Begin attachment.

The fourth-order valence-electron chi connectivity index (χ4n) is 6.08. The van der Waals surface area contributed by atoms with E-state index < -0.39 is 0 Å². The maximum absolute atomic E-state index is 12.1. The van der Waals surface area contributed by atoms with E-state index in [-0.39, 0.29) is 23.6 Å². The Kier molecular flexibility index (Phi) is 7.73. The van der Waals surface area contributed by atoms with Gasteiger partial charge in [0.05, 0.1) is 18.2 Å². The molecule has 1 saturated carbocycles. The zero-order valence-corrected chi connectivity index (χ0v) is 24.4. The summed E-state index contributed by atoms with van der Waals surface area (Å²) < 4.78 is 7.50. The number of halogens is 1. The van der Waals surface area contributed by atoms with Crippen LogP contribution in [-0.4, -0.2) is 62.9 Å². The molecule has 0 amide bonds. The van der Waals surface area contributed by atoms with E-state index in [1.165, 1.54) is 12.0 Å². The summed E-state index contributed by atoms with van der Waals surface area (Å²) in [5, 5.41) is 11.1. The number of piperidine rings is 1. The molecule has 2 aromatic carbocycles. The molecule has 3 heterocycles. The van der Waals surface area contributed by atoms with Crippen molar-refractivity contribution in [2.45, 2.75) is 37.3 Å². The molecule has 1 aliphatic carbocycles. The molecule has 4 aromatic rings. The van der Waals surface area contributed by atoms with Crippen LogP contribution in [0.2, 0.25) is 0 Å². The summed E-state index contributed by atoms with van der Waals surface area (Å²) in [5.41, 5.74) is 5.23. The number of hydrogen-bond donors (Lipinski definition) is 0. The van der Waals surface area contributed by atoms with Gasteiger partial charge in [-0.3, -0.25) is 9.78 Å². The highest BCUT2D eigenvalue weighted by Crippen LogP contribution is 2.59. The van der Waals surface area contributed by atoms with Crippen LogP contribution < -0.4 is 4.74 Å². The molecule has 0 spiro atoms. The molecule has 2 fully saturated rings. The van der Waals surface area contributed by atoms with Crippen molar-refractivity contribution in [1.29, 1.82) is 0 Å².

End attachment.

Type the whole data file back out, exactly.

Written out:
The fourth-order valence-electron chi connectivity index (χ4n) is 6.08. The van der Waals surface area contributed by atoms with E-state index < -0.39 is 0 Å². The maximum absolute atomic E-state index is 12.1. The van der Waals surface area contributed by atoms with E-state index in [-0.39, 0.29) is 23.6 Å². The Kier molecular flexibility index (Phi) is 7.73. The van der Waals surface area contributed by atoms with Gasteiger partial charge in [0.05, 0.1) is 18.2 Å². The molecule has 1 saturated carbocycles. The zero-order valence-corrected chi connectivity index (χ0v) is 24.4. The summed E-state index contributed by atoms with van der Waals surface area (Å²) < 4.78 is 7.50. The number of halogens is 1. The van der Waals surface area contributed by atoms with Crippen LogP contribution in [-0.4, -0.2) is 62.9 Å². The molecule has 0 amide bonds. The van der Waals surface area contributed by atoms with E-state index in [1.165, 1.54) is 12.0 Å². The summed E-state index contributed by atoms with van der Waals surface area (Å²) in [5, 5.41) is 11.1. The number of piperidine rings is 1. The molecule has 2 aromatic carbocycles. The molecule has 3 heterocycles. The van der Waals surface area contributed by atoms with Crippen molar-refractivity contribution in [2.45, 2.75) is 37.3 Å². The molecule has 1 aliphatic carbocycles. The molecule has 4 aromatic rings. The van der Waals surface area contributed by atoms with Crippen LogP contribution in [0.2, 0.25) is 0 Å². The summed E-state index contributed by atoms with van der Waals surface area (Å²) in [5.41, 5.74) is 5.23. The number of hydrogen-bond donors (Lipinski definition) is 0. The van der Waals surface area contributed by atoms with Gasteiger partial charge in [-0.3, -0.25) is 9.78 Å². The highest BCUT2D eigenvalue weighted by Crippen LogP contribution is 2.59. The van der Waals surface area contributed by atoms with Crippen LogP contribution < -0.4 is 4.74 Å². The molecule has 0 spiro atoms. The molecule has 2 fully saturated rings. The van der Waals surface area contributed by atoms with Crippen molar-refractivity contribution in [1.29, 1.82) is 0 Å².